The first is used when you're defining both a function and the function body (in essence, defining the function in its entirety). The second is a forward declaration used to tell the compiler that a function exists, but is defined somewhere else (in another file, or somewhere later on in this file).

The first should work just fine -- that's how you declare a function, so something else must be going on. I'm not sure what though.

• Silt

Oops... I accidently wrote a programm, that calculates prime numbers, with one ore more digets, instead of writing them down ^^
Was fun though

• Abdullah Sheikh

i want to check the color
For example I am generation random colors but the most repeating color is red. I am also asking from user if the color is red then press 1 and it is not then press 2.
The basic problem to how to check is user is answering the correct answer or not. So what can i do.
Sir I am not a programmer but a student.

• Matt

Good evening!  The following code is what I came up with when I went into this problem before showing your solution.  Specifically, my question is about the 4th line of code inside main().

I did not declare a bool variable like you did, I just sent the user input directly to a function that spits out a bool return - and since my solution is what I came up with without your help I'm concerned I'll do the same thing in the future.  Is what I did wrong, or just another way to skin the same cat?  Ultimately the function works as intended, just wanting to double check myself.

Thanks!
Matt

• Alex

This is totally fine.

• Matt

Thanks for the quick response!  Loving these lessons.

• marcomayday

How wrong am I? Can't figure out the proper code =(

• Alex

Your program seems to work, so at least there's that. However, there's some room for improvement:
* Function isprime() should take a bool parameter, not an int (this better signals your intended usage)
* Calls to isprime() should use arguments true or false, not 1 or 2
* isprime should return void

• Roman

Hello Alex, thank you for these tutorials.
Is this acceptable to write all functions' calls in the one statement?

• Alex

It can be acceptable if it's sufficiently easy to read. Personally, I like to separate my input and output calls:

But that's just personal choice.

• Roman

OK, thank you.

• kanishk

Hey Alex... i just wanted to know ,in line 13 of the solution of quiz

can be replace false with zero since  false evaluates to 0??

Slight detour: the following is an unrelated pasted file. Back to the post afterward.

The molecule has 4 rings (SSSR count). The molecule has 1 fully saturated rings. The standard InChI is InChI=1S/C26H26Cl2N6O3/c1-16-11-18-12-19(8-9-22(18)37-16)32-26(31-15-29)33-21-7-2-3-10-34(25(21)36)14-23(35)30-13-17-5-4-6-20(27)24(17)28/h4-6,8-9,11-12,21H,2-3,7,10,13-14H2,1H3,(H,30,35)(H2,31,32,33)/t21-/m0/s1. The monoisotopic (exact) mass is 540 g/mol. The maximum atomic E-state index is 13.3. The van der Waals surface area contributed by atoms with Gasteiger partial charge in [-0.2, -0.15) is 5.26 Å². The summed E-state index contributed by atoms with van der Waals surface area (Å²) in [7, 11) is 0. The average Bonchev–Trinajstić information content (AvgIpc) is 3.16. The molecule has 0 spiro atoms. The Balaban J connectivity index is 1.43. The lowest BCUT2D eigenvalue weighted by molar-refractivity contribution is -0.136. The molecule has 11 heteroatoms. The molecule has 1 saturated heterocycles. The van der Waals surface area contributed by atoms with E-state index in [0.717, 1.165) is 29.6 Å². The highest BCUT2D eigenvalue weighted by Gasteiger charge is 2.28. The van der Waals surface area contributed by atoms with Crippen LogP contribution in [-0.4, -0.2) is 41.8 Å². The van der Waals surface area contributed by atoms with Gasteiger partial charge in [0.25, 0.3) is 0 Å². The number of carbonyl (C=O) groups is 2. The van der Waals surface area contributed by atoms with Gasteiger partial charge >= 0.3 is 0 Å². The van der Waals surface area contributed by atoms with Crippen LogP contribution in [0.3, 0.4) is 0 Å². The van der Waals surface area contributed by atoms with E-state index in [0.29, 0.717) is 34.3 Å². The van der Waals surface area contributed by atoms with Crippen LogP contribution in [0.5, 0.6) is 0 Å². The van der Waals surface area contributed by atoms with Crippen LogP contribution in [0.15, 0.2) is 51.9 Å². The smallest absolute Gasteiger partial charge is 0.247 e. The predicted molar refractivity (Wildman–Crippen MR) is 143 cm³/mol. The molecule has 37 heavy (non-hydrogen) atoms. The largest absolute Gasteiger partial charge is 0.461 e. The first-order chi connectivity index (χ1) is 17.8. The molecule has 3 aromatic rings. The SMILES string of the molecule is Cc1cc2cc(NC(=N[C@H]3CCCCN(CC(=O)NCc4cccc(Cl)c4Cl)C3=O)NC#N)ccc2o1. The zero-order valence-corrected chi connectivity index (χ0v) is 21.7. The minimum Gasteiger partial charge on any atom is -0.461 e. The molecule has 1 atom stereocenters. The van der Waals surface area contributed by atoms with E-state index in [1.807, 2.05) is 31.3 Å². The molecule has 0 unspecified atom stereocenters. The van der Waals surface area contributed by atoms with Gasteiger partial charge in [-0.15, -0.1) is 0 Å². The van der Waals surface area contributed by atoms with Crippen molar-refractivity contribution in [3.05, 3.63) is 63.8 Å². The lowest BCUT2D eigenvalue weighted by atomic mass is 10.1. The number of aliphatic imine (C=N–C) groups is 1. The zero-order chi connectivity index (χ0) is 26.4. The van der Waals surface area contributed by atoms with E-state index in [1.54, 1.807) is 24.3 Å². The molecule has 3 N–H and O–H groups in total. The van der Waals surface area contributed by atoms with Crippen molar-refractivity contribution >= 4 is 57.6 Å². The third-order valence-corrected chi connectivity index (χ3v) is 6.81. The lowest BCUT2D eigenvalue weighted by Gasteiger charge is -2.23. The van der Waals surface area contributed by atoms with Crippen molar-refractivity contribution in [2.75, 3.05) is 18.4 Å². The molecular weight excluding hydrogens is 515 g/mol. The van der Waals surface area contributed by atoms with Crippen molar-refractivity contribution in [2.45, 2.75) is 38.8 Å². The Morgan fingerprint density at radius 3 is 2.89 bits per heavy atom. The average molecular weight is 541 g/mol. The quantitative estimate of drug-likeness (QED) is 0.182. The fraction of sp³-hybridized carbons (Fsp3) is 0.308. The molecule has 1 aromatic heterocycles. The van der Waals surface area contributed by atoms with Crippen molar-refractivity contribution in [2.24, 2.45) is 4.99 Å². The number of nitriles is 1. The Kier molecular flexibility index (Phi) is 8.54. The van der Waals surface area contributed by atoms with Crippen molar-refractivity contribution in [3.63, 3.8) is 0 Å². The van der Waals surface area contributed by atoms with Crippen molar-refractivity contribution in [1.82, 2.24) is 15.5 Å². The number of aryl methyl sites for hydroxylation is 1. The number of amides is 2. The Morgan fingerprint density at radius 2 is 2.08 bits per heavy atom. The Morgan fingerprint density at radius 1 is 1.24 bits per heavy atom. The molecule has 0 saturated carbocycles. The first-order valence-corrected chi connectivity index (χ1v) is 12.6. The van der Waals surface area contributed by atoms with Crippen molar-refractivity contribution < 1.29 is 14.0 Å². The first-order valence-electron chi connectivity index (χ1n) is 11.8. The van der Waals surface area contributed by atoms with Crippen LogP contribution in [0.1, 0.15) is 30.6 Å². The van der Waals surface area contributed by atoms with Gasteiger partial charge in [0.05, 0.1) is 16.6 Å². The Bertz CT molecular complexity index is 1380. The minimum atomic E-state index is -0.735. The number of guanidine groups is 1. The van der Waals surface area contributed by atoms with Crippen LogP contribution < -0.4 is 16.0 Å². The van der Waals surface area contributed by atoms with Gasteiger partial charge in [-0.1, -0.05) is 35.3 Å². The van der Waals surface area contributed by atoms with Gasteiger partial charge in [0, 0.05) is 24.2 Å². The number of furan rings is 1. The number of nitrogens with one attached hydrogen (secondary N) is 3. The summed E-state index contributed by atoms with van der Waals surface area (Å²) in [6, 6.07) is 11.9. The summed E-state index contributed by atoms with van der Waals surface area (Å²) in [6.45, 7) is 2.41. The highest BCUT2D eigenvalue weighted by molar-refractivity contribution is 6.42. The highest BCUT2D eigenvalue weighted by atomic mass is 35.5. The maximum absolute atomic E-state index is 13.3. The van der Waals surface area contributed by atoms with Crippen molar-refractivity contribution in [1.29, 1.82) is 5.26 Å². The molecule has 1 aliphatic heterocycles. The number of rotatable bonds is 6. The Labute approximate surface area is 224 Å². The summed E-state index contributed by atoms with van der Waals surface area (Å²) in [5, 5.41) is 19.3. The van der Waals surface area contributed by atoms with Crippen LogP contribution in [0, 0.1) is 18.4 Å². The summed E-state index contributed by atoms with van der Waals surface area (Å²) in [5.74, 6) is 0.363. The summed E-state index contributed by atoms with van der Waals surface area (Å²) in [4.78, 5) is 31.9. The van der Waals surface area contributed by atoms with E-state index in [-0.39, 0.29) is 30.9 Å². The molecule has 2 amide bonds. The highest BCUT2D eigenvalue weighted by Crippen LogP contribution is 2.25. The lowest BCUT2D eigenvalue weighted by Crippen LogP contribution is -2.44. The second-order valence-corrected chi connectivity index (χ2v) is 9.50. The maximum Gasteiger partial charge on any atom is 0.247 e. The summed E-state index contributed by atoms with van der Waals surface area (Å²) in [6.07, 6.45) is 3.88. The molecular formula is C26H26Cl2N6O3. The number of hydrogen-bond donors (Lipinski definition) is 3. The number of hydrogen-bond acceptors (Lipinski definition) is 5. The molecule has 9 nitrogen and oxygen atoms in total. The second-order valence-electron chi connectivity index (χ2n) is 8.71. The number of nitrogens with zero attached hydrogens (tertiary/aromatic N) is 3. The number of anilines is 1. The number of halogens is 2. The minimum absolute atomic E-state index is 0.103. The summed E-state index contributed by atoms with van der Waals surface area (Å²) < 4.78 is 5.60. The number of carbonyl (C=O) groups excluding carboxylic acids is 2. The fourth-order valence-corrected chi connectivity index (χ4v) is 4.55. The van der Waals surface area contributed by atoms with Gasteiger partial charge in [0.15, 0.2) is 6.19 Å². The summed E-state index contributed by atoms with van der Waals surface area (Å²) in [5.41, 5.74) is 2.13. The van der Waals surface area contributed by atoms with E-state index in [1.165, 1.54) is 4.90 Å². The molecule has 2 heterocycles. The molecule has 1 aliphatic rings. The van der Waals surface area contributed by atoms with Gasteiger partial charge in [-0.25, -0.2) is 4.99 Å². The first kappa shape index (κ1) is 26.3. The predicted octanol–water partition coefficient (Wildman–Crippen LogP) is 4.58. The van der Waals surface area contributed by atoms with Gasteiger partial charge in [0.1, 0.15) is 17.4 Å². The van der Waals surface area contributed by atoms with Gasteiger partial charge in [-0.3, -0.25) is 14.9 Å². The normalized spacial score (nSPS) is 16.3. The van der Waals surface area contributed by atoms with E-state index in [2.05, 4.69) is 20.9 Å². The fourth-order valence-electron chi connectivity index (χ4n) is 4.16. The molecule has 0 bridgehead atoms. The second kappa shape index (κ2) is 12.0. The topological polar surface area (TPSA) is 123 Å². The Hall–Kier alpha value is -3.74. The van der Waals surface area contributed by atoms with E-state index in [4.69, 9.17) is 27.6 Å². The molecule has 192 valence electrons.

• Alex

Yes, you can, but using the false keyword when you mean boolean false is better than using integer 0 because it better expresses your intent.

• kanishk

okay,thank you

When you use the program

the output is listed as
b is true
but it should say
The condition is true
Just so you are aware :p

• Alex

Thanks for pointing that typo out. Fixed!

• Dan

Hi Alex, hi Earl,
Maybe replacing

in line 6,8,10,12 with

?

Thank you for this tutorial, I find it clear and I can read it for hours without getting tired!

• Earl

This is the way i can get it around to work. But for some reason when i choose the number 3 it tells me that this is not a Prime number, else is correct. Is this a good way to do it? Or if i follow your solution the prime is stated undefined. Is there a book for your work i can purchase? your work has really helped me a lot, appreciate it thanks =)

• Alex

This doesn't work for a few reasons. But the primary reason is that the function never returns prime in the cases where prime is set to true.

If you want to do things this way, you should declare bool prime before the if statements, not redeclare it within the if statements, and return prime at the end of the function.

• Earl

I have been lost for days. I kept repeating the quiz and for some reason the "prime = true" im getting in the bool function seems to be undefined. i start over again and again i still kept getting Error: identifier "prime" is undefined. As last resort even copying your solution on my work and i still getting the error. It seems to me that somehow the "bool prime = isPrime(x)" in the main isn't functioning. Some enlightenment please. I am using VS2013

• Alex

Sorry, this one is my fault -- I missed a line when copying the example from my compiler into the lesson. I've updated the example now and it should compile.

• PencilFriend

Alex,

I also struggled with the last 'if' statement for a long time. I think that the difficulty people are having with it is that the switch from numbers to words (true/false) activates the verbal reasoning part of the brain causing readers to, well,...read.

So when we get to the final if statement our minds read it verbally,"If (false) then print "the digit is prime" makes perfect sense verbally; equally, "If (true) then print "the digit is prime".

It would help to say explicitly: the "if" statement in c++ code is checking for the value "true". If "if" does not receive the value "true" the "then" statement will be activated.

As you have introduced the "if" and "then" statements under the heading of "Boolean values" it may seem obvious to someone with a mathematical background that "if" will somehow be related to "true". But for most of us who have become proficient in verbal reasoning before coding, it is difficult to read the words in the code and make the switch to evaluating mathematically.

Even though I now know what the "if" statement is checking for (because it is code, and not a word) I still have to read it the first way, and then remind myself. It is like seeing 'the man in the moon'...once you see him, he won't go away!

I would like to say that this is the first time I have been stuck; the lucidity of your explanations is admirable.

Thank you,
PencilFriend

• Alex

I've updated the lesson fairly significantly, including more examples and explanations of how things evaluate. Let me know if you think this is a step in the right direction.

• PencilFriend

Alex,

I don't know...how can you not like asparagus? 😉

The current presentation seems much improved from my perspective, for what that is worth.